Album art for Terrain by Sandy Bender

You might not have known this, but my dad is a fantastic musician! While professionally he is an architect, he’s been playing guitar, banjo and other instruments my whole life (and most of his). Over the years, he has recorded many tunes for himself, family and friends, but has never released his music to a wider market.

Until now!

For quite a long time, I had been pushing him to release an album, and now it is finally available in CD from CreateSpace and Amazon, and MP3 download from CDBaby.com.

His first album, Terrain, is a bittersweet collection of original instrumental music that draws from baroque, ethnic folk, jazz and blues, featuring finger-picked guitar, as well as banjo, mandolin, ukulele, clarinet and harmonica.

By the way, he also drew all of the album art, which was expertly designed by Joe Tantillo.

Sample and/or purchase the entire album below! The digital version should also soon be available on iTunes, Amazon, Spotify, Google Music and other popular retailers.

Adam’s top five rock and indie albums of 2015

Sufjan Stevens

It’s hard to write a great song, and it’s even harder to write a great album. The artist must pull together a collection of solid tunes that work together as one cohesive unit, holding the listener from beginning to end for 30-60 minutes.

Whenever we draw near the end of the year, I like to reflect on my favorite music from the past 12 months. Check out my picks for 2015 and listen to them via Spotify below!

Above photo: Sufjan Stevens by Jules Minus via Flickr

Sufjan Stevens
Carrie & Lowell

Quietly brilliant, this album will hypnotize with acoustics and whispered vocals. Not a good one to play at parties, but if you’re looking for an escape from the hectic and want some reflection time, this is your album of the year. It’s mine, anyway.

What Went Down

I’ve been following Foals for quite some time–loved some of their songs, felt ambivalent about others. On What Went Down, the band finds their best balance yet of booming arena rock, intricate guitar pieces and sing-along anthems. Beyond the excellent singles, my favorites are “Night Swimmers,” which harks back to the tight guitar interplay from their debut LP, and “London Thunder,” a slow-building anthem that shows off a new power to tugs at the heart.


And now for something completely different. is the perfect vitamin when you’re looking for an energy boost. Combining the upbeat shimmer of Blink-182 with the substance and sneering attitude of Green Day, Wavves is producing some of the best pop-punk since those golden 90’s. Turn it on and rock the f*** out!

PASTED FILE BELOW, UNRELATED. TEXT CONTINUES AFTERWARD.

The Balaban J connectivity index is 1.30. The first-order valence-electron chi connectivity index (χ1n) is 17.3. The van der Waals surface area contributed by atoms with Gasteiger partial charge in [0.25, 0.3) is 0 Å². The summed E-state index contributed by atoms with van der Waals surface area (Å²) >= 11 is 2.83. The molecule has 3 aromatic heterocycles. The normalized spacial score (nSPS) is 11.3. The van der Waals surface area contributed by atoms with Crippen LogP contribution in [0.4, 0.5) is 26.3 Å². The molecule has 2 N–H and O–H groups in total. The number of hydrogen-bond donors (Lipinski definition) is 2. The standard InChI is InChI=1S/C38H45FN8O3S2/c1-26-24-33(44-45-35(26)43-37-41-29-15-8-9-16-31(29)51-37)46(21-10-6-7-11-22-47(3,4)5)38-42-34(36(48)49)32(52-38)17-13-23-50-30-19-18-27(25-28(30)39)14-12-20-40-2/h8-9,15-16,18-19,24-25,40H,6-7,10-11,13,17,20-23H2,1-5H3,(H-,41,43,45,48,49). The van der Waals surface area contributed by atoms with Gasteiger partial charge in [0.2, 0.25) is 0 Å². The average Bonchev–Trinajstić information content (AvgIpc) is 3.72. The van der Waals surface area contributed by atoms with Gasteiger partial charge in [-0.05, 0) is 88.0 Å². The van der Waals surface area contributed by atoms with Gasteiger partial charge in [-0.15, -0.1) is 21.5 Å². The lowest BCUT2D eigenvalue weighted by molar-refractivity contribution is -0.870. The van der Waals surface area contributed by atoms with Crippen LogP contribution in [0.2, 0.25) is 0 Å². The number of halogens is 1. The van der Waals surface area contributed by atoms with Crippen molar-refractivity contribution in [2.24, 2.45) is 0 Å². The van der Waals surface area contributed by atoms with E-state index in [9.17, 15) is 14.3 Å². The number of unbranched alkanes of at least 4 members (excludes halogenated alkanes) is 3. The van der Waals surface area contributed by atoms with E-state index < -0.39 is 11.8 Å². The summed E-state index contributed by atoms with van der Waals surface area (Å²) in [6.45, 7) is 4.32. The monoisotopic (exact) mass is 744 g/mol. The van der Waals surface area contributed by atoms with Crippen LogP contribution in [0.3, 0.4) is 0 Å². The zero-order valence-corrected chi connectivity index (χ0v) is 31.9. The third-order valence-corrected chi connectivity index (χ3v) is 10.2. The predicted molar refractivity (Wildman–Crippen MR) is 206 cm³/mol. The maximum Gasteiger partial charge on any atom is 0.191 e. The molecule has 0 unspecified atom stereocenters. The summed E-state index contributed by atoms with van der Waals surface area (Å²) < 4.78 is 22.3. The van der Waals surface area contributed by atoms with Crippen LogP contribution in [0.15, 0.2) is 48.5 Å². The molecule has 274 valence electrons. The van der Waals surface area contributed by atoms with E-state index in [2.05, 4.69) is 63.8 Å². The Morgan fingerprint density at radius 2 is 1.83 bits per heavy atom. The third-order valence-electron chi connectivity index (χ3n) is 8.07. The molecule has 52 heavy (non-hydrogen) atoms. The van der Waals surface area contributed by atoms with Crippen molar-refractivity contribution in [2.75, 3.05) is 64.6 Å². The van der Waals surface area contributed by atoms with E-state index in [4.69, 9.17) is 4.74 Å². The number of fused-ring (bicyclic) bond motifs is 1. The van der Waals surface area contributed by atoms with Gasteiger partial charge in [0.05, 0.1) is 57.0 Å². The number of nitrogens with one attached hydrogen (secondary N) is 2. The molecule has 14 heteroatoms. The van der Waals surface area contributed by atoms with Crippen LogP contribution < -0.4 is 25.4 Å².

The Libertines
Anthems for Doomed Youth

The boys in the band are back! After a decade hiatus, I wasn’t sure Pete Doherty and Carl Barât would ever reunite. Doherty is a brilliant artist who seems to effortlessly write hooks but has a tendency to get distracted by drugs. Barât is a master of tight, no-nonsense tunes who brings out his partner’s strengths while reining in his nonsense. On Anthems for Doomed Youth, we see that dynamic working just like it did in the early 2000s, only now with the addition of road-worn maturity.

Weird Little Birthday

Fans of Pavement, Yuck and Earlimart, take note–this is your new jam. Happyness effortlessly gets your head nodding with a blend of mellow guitar rock and fast-and-loud alternative. They’ve also really got a knack for singing catchy lyrics about the sad and disturbing. Take “Naked Patients,” which opens with: “There’s something so funny about a sick body and the things that it does that it shouldn’t do.” Yes, it’s nice to see the alt-rock spirit of the 90’s still alive and well.

What are your favorite albums this year? Sound off in the comments below!

My favorite music from Australia

While living in Australia for the last three years, I’ve looked for cool local music–the best young songwriters who sound poised for an international breakout (if they haven’t done it already). In recent weeks, I’ve highlighted a few of my top picks–mostly in my favorite genre, rock ‘n roll.

In case you missed any of them, here’s a quick video roundup! Click the names of the musicians to read my full post.

Tame Impala

Read more about Tame Impala!

The Delta Riggs

Read more about The Delta Riggs!

Seth Sentry

Read more about Seth Sentry!

Cloud Control

Read more about Cloud Control!

Wolf & Cub

Read more about Wolf & Cub!

That’s it for now! There’s a lot of other great bands in Australia, but I didn’t have time to name them all. Sound off in the comments with your favorites! I’ll be sure to check ’em out.